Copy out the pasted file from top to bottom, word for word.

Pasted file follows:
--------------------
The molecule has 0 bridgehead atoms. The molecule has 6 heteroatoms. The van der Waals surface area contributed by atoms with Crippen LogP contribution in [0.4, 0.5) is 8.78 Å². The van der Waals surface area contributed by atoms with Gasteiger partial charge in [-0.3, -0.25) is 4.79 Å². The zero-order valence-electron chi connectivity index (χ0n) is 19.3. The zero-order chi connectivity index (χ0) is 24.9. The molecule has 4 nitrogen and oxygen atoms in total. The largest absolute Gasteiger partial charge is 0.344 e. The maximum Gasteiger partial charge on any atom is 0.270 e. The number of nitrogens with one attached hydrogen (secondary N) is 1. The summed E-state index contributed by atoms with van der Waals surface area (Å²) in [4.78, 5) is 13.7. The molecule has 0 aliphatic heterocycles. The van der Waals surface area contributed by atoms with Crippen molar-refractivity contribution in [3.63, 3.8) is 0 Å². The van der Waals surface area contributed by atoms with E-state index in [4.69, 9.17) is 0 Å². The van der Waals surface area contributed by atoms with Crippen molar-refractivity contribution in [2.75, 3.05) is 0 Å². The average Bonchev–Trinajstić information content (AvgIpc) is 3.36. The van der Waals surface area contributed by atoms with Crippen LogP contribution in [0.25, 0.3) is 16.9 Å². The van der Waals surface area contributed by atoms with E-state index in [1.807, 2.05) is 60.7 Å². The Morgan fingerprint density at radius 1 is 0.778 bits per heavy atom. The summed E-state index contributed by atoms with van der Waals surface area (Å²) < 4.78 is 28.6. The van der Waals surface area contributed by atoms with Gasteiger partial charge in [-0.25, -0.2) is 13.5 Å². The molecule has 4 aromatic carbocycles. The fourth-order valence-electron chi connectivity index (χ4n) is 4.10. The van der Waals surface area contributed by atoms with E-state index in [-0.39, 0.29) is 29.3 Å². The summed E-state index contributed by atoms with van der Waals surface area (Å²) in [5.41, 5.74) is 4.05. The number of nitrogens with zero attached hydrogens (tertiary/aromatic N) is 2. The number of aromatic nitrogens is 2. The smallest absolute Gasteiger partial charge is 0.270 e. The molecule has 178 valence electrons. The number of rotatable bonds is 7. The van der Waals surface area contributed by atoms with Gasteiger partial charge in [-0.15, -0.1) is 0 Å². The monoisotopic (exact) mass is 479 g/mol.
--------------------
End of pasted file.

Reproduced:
The molecule has 0 bridgehead atoms. The molecule has 6 heteroatoms. The van der Waals surface area contributed by atoms with Crippen LogP contribution in [0.4, 0.5) is 8.78 Å². The van der Waals surface area contributed by atoms with Gasteiger partial charge in [-0.3, -0.25) is 4.79 Å². The zero-order valence-electron chi connectivity index (χ0n) is 19.3. The zero-order chi connectivity index (χ0) is 24.9. The molecule has 4 nitrogen and oxygen atoms in total. The largest absolute Gasteiger partial charge is 0.344 e. The maximum Gasteiger partial charge on any atom is 0.270 e. The number of nitrogens with one attached hydrogen (secondary N) is 1. The summed E-state index contributed by atoms with van der Waals surface area (Å²) in [4.78, 5) is 13.7. The molecule has 0 aliphatic heterocycles. The van der Waals surface area contributed by atoms with Crippen molar-refractivity contribution in [3.63, 3.8) is 0 Å². The van der Waals surface area contributed by atoms with E-state index in [4.69, 9.17) is 0 Å². The van der Waals surface area contributed by atoms with Crippen molar-refractivity contribution in [2.75, 3.05) is 0 Å². The average Bonchev–Trinajstić information content (AvgIpc) is 3.36. The van der Waals surface area contributed by atoms with Crippen LogP contribution in [0.25, 0.3) is 16.9 Å². The van der Waals surface area contributed by atoms with E-state index in [1.807, 2.05) is 60.7 Å². The Morgan fingerprint density at radius 1 is 0.778 bits per heavy atom. The summed E-state index contributed by atoms with van der Waals surface area (Å²) < 4.78 is 28.6. The van der Waals surface area contributed by atoms with Gasteiger partial charge in [-0.25, -0.2) is 13.5 Å². The molecule has 4 aromatic carbocycles. The fourth-order valence-electron chi connectivity index (χ4n) is 4.10. The van der Waals surface area contributed by atoms with E-state index in [-0.39, 0.29) is 29.3 Å². The summed E-state index contributed by atoms with van der Waals surface area (Å²) in [5.41, 5.74) is 4.05. The number of nitrogens with zero attached hydrogens (tertiary/aromatic N) is 2. The number of aromatic nitrogens is 2. The smallest absolute Gasteiger partial charge is 0.270 e. The molecule has 178 valence electrons. The number of rotatable bonds is 7. The van der Waals surface area contributed by atoms with Gasteiger partial charge in [-0.15, -0.1) is 0 Å². The monoisotopic (exact) mass is 479 g/mol.